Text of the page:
Tumak initially believes her dead. Sakana then leads a group of like-minded fellow hunters in an armed revolt against Akoba. Tumak, Ahot and Loana (who had staggered back to her tribe after the Pteranodon dropped her into the sea), and other members of the Shell tribe arrive in time to join the fight against Sakana. In the midst of a savage hand-to-hand battle, a volcano suddenly erupts: the entire area is stricken by earthquakes and landslides that overwhelm both tribes. As the film ends, Tumak, Loana, and the surviving members of both tribes emerge from cover to find themselves in a ruined, near-lunar landscape. They all set off – now united – to find a new home.
- Raquel Welch as Loana
- John Richardson as Tumak
- Percy Herbert as Sakana
- Robert Brown as Akhoba
- Martine Beswick as Nupondi
- Jean Wladon as Ahot
The exterior scenes were filmed on Lanzarote and Tenerife in the Canary Islands in the middle of winter. The film features the Echium wildpretii plant, as a homage to Tenerife's unique endemic flora. However, the plants are set in scenes filmed on the Lanzarote beach. In actuality, this plant only flowers from May to June. It is found in Tenerife mountain zones higher than 1,600 m (5,200 ft). As there were no active volcanoes in the Canary Islands, the studio had to construct a 6–7 ft (2 meter) high volcano on the Associated British Picture Corporation's studio back lot. The eruption, lava explosions and lava flows were composed of a mixture of wallpaper paste, oatmeal, dry ice and red dye. Harryhausen filmed the dinosaur visuals in his personal studio in London.
As the Shell people are attacked by a giant turtle, the women call it Archelon which is the real scientific name for the animal. The film uses three live creatures: a green iguana, a warthog, and a tarantula (a cricket can be seen at the tarantula's side). Ray Harryhausen was asked repeatedly about these unanimated creatures, and he confessed they were his idea. At the time, he felt the use of real creatures would convince the audience that all of what they were about to see was indeed real.
Shortly after, Tumak encounters a dinosaur skeleton, which helped build audience anticipation for further dinosaur encounters. This supposedly massive skeleton was actually only about 12 inches in length, made of plaster and shot against a blue backing and matted into the foreground.
The scene where the young Allosaurus attacks the village is similar to one in the original film. Shortly after the creature appears it plucks a man out of the water. They used an actor suspended on wires and Harryhausen positioned an animated model man over the actor, on the rear projection plate; thus it seemed as if the live actor was being eaten. Another technically complex scene in this part of the film was when a man fighting the young Allosaurus is trapped under a shelter: the dinosaur grabs a support and collapses it. The team used a full-size shelter rigged to collapse at that point during the action. Harryhausen then placed a miniature part in the creature's mouth which, when all lined up on the rear projection plate, blended in perfectly. The final significant scene in this sequence is when Tumak impales the creature on a spear from below. John Richardson, the actor who played Tumak, held nothing in the long shots and pretended to have a pole in his hands, but he did hold a pole in the close-up shots. A miniature pole was built and used for the long shots. It was placed in the studio in front of Richardson's hands, and then Ray animated the young Allosaurus suspended on wires in front of John, on top of the miniature pole.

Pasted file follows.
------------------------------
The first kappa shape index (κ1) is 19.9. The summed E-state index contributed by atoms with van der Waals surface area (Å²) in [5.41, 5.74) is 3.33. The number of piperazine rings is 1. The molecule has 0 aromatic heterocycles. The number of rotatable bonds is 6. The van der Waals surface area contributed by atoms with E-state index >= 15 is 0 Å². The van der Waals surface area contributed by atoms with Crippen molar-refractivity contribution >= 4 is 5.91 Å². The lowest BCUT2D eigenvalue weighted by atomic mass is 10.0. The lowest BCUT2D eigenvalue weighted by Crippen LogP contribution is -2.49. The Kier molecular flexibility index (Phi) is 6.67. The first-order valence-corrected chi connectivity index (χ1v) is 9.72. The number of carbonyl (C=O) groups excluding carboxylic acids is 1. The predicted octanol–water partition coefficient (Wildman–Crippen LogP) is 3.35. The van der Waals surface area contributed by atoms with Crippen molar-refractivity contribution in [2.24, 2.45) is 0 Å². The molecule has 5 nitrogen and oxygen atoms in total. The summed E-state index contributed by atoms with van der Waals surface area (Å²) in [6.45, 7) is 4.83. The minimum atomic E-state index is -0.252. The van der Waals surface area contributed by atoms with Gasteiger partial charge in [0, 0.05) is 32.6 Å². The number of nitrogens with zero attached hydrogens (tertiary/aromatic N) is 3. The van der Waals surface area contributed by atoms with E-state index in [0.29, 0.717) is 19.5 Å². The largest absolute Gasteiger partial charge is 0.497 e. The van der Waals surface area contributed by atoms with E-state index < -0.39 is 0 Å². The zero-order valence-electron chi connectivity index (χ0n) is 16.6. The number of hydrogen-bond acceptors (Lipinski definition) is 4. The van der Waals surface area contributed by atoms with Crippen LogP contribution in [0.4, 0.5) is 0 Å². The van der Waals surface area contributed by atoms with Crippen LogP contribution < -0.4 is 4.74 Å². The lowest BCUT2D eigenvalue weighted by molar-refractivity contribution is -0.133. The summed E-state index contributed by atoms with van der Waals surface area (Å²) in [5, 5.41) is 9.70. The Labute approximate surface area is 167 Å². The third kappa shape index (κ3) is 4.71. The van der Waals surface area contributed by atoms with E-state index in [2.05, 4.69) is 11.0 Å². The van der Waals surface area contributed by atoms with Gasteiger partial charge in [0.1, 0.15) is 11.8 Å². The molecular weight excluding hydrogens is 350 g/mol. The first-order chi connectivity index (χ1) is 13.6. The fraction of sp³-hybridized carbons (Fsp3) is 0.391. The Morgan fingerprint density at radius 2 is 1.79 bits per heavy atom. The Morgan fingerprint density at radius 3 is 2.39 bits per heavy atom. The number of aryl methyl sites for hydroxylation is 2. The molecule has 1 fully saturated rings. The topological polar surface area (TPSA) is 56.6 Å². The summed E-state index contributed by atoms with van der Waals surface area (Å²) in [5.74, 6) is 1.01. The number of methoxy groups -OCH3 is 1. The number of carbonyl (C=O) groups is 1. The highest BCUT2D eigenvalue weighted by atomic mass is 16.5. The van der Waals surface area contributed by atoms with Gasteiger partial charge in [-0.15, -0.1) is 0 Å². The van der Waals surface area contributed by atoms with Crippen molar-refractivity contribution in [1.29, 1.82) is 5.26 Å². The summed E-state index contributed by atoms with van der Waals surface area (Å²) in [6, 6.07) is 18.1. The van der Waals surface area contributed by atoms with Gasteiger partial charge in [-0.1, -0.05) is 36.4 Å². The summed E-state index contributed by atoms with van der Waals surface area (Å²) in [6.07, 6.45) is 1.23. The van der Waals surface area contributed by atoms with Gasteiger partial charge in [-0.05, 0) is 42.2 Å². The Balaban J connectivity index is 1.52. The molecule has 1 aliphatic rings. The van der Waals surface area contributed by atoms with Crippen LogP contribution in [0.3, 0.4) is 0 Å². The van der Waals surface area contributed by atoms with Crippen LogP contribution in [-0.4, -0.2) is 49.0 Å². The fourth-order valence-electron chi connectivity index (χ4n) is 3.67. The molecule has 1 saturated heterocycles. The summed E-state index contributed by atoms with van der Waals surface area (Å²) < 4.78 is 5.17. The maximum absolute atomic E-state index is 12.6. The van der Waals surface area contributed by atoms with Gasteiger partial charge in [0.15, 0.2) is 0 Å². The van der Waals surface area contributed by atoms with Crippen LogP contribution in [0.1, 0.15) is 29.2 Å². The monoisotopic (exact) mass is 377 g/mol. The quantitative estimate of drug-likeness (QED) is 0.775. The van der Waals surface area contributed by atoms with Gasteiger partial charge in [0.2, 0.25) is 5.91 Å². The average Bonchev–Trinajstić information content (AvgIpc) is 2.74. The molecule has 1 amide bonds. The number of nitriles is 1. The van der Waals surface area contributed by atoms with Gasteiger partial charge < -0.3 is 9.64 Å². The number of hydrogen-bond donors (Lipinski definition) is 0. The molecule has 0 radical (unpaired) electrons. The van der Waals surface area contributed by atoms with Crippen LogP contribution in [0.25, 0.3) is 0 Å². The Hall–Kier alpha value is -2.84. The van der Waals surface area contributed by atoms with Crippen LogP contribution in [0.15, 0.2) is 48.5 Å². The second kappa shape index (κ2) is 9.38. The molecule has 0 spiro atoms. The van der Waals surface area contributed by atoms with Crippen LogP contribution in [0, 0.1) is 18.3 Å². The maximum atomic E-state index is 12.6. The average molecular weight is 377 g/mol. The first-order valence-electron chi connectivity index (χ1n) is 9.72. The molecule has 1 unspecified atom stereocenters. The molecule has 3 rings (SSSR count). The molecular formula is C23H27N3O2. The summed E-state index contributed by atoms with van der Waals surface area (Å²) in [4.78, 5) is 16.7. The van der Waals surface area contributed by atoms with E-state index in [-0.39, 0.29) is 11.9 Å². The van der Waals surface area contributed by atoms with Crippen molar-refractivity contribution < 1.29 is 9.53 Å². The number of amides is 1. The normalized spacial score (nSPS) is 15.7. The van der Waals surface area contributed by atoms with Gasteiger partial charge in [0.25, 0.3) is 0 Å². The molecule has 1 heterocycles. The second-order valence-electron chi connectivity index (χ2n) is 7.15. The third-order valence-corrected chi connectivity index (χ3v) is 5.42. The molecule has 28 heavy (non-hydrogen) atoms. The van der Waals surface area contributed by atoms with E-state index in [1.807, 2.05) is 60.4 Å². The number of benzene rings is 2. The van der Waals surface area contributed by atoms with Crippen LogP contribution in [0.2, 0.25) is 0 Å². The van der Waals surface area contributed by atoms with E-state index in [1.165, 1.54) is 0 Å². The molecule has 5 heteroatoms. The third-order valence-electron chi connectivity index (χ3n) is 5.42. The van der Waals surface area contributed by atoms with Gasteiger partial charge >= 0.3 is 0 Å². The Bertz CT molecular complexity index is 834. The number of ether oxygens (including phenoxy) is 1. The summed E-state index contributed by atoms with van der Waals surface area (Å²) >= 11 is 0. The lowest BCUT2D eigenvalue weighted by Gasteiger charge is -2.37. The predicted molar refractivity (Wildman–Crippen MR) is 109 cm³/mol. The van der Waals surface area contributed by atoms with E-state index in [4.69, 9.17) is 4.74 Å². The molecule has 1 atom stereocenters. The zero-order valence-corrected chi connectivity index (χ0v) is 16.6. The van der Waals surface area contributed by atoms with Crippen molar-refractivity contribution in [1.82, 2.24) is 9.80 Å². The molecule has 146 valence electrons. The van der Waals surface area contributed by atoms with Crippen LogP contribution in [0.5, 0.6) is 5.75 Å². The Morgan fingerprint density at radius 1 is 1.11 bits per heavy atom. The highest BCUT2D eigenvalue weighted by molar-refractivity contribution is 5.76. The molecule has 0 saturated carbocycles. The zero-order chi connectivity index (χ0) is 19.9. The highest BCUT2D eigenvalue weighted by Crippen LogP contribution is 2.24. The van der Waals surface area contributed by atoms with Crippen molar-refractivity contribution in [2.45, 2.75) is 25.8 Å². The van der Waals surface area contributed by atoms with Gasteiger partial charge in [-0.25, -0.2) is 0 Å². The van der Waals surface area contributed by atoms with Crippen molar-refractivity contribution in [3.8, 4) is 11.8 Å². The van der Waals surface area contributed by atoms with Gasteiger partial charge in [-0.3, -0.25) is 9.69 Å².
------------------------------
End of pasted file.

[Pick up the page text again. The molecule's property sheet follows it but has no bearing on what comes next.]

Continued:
The Pteranodon sequence took much time to create, primarily because of how hard it would be to make a model pterosaur pick up a real woman. However the solution was simple: Instead of using a large crane on location, the crew had Raquel Welch fall behind a rock, and then the model Pteranodon swoops down and flies off with a model of Welch, which was substituted during the single second in which she is behind the rock and not visible. Later, when the creature takes her to its nest, the nest was matted into the scene atop a real rock face by double printing the film. For the Pteranodon and Rhamphorhynchus fight scene, when she is dropped into the water, Harryhausen and the crew released her from two dummy rubber Pteranodon claws and while the real Welch fell onto a mattress, the film cut to a long shot of the Welch model suspended on wires.
Originally Hammer offered the role of Loana to Ursula Andress. When Andress passed on the project due to commitments and salary demands, a search for a replacement resulted in the selection of Welch. Welch, who had finished doing Fantastic Voyage for Fox, was under contract to the studio (who held US distribution rights for the film) and was told by studio President Richard Zanuck that she would be loaned out to Hammer for the production. Although reluctant, Welch said that the selling point was the chance to spend six to eight weeks of filming in London (while shooting interiors) during the height of its "swinging" period.